In the field of condensed matter physics, microwave spectroscopy is used to detect dynamic phenomena of either charges or spins at GHz frequencies (corresponding to nanosecond time scales) and energy scales in the µeV regime. Matching to these energy scales, microwave spectroscopy on solids is often performed as a function of temperature (down to cryogenic regimes of a few K or even lower) and/or magnetic field (with fields up to several T). Spectroscopy traditionally considers the frequency-dependent response of materials, and in the study of dielectrics microwave spectroscopy often covers a large frequency range. In contrast, for conductive samples as well as for magnetic resonance, experiments at a fixed frequency are common (using a highly sensitive microwave resonator), but frequency-dependent measurements are also possible.
For insulating materials (both solid and liquid), probing charge dynamics with microwaves is a part of dielectric spectroscopy. Amongst the conductive materials, superconductors are a material class that is often studied with microwave spectroscopy, giving information about penetration depth (governed by the superconducting condensate),energy gap (single-particle excitation of Cooper pairs), and quasiparticle dynamics.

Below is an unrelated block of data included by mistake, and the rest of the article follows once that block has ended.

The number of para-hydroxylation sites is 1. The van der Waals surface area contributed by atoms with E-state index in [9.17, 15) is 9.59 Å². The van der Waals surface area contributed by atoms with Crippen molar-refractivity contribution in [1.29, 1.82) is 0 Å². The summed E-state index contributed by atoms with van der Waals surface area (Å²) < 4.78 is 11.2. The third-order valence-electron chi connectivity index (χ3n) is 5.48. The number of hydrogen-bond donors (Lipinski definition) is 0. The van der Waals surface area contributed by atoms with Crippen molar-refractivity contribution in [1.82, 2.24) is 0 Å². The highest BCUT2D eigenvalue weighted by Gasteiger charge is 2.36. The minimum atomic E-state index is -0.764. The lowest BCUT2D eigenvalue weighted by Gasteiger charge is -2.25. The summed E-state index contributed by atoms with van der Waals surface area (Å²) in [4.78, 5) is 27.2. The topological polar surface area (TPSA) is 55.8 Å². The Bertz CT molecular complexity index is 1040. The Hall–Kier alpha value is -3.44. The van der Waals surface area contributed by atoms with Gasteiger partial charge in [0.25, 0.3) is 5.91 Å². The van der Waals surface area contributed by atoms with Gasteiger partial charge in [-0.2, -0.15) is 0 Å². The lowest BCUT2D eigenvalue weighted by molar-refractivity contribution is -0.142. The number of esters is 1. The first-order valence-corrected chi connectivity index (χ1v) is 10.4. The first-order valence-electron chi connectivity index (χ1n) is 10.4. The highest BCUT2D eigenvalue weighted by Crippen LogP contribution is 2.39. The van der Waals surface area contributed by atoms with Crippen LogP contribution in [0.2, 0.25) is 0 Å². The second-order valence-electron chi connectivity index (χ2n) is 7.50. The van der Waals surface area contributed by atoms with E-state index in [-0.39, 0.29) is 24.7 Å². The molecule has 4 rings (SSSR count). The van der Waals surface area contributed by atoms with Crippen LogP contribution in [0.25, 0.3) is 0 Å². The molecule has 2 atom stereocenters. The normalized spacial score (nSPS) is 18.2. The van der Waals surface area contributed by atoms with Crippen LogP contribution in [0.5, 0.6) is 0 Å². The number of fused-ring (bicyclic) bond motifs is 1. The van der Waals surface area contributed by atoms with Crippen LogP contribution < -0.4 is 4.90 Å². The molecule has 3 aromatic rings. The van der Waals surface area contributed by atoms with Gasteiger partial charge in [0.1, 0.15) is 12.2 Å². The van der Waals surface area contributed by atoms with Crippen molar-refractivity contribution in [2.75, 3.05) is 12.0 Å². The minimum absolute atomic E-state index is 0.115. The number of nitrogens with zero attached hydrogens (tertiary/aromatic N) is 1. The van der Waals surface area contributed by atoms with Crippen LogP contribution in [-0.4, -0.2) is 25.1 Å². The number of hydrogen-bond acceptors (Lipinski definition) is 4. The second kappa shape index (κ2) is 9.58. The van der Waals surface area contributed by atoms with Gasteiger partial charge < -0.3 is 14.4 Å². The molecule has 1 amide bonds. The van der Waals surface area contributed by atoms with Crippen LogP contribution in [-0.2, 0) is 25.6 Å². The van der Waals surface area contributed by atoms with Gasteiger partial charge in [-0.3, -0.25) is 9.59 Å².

Microwaves impinging on matter usually interact with charges as well as with spins (via electric and magnetic field components, respectively), with the charge response typically much stronger than the spin response. But in the case of magnetic resonance, spins can be directly probed using microwaves. For paramagnetic materials, this technique is called electron spin resonance (ESR) and for ferromagnetic materials ferromagnetic resonance (FMR). In the paramagnetic case, such an experiment probes the Zeeman splitting, with a linear relation between the static external magnetic field and the frequency of the probing microwave field. A popular combination, as implemented in commercial X-band ESR spectrometers, is approximately 0.3 T (static field) and 10 GHz (microwave frequency) for a typical material with electron g-factor close to 2.